National banking regulator sues N.Y. Attorney General
|June 20, 2005|
Seeks to block state from interfering with fair lending exam
The Office of the Comptroller of the Currency has filed a lawsuit against the New York Attorney General, seeking a declaratory judgment and preliminary injunction to prevent him from interfering in the OCC's fair lending examination and supervision processes at national banks.
The OCC's action Thursday follows the filing of a suit by The Clearing House Association, New York, seeking similar remedies against the New York Attorney General.
New York Attorney General Eliot Spitzer has been investigating the lending practices of national banks for possible discrimination in lending practices. The OCC says Spitzer's probe violates laws that ensure national banks are not subject to supervision by state authorities.
Juanita Scarlett, a spokeswoman for Spitzer's office, told the Associated Press she could not comment on the lawsuit, but said the office will "aggressively pursue this case. We are simply trying to determine if the lending patterns by major financial institutions are equitable across the board."
Acting Comptroller of the Currency Julie L. Williams in a statement Thursday said, "The OCC is absolutely committed to assuring that the national banking system is free of lending discrimination of any sort. This issue is vital and it is complex and it must not be politicized."
She said the federal agency would take necessary steps to assure that the lending practices in the national banking system are reviewed thoroughly, carefully and fairly.
Williams said she reached out to the Attorney General's office last month to discuss how the two offices could work together to ensure laws against lending discrimination are upheld. "The Attorney General's office has indicated that it is not interested in pursuing such a collaborative approach," she said.
The New York Attorney General's office has authority for a number of lending institutions operating in the state, Williams noted, but federal law provides that lending activities of national banks and their subsidiaries are under the jurisdiction of the OCC.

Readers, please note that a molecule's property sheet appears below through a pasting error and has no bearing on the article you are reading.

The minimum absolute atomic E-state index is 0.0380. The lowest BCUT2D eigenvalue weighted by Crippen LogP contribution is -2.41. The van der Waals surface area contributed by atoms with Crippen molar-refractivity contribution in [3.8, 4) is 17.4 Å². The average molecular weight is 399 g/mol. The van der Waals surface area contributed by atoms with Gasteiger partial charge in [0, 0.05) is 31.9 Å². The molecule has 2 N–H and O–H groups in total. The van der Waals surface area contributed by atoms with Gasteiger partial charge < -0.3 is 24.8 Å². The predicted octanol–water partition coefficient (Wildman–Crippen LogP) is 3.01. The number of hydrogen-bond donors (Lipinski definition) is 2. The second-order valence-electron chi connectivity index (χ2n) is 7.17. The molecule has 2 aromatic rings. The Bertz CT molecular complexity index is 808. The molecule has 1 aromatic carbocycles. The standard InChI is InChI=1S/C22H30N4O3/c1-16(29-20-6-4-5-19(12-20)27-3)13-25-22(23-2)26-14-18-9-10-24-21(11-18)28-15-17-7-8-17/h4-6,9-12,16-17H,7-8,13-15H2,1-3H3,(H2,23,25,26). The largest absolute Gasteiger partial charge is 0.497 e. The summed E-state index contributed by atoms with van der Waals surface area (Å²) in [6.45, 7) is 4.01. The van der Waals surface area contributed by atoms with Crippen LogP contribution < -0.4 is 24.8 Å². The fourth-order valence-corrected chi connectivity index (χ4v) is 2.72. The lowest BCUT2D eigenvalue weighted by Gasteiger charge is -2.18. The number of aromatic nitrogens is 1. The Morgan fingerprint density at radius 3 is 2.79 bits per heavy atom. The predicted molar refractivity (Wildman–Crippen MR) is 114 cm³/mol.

"These are not new legal standards," she added. "The laws here were enacted in 1864."
The OCC is in the process of assessing new data collected under the Home Mortgage Disclosure Act as part of its fair lending evaluations. "The efforts of the New York Attorney General to examine and direct the actions of national banks and their operating subsidiaries creates confusion and uncertainty concerning the OCC's authority and its supervisory expectations for national banks that undermines our ability to carry out our supervisory responsibilities," Williams said.
In its suit, the OCC noted that the New York Attorney General's office has sought both public and non-public information about the mortgage lending business of four national banks that do business in New York.
However, Section 484 of the National Bank Act, enacted in 1864, generally forbids any assertion of visitorial authority by state officers to supervise or examine national banks and prohibits state authorities from inspecting the records of national banks or bringing enforcement actions against national banks, except as specifically authorized by federal law. Under federal law and OCC regulation, the operating subsidiaries of national banks are treated the same as the bank itself.
The defendant's "assertion of visitorial authority over national banks and their operating subsidiaries represents an interference with the OCC's plenary authority to ensure the efficiency and integrity of the federal national bank supervisory regime," the OCC complaint states.
In addition to seeking a preliminary injunction, the OCC is asking the federal court to:
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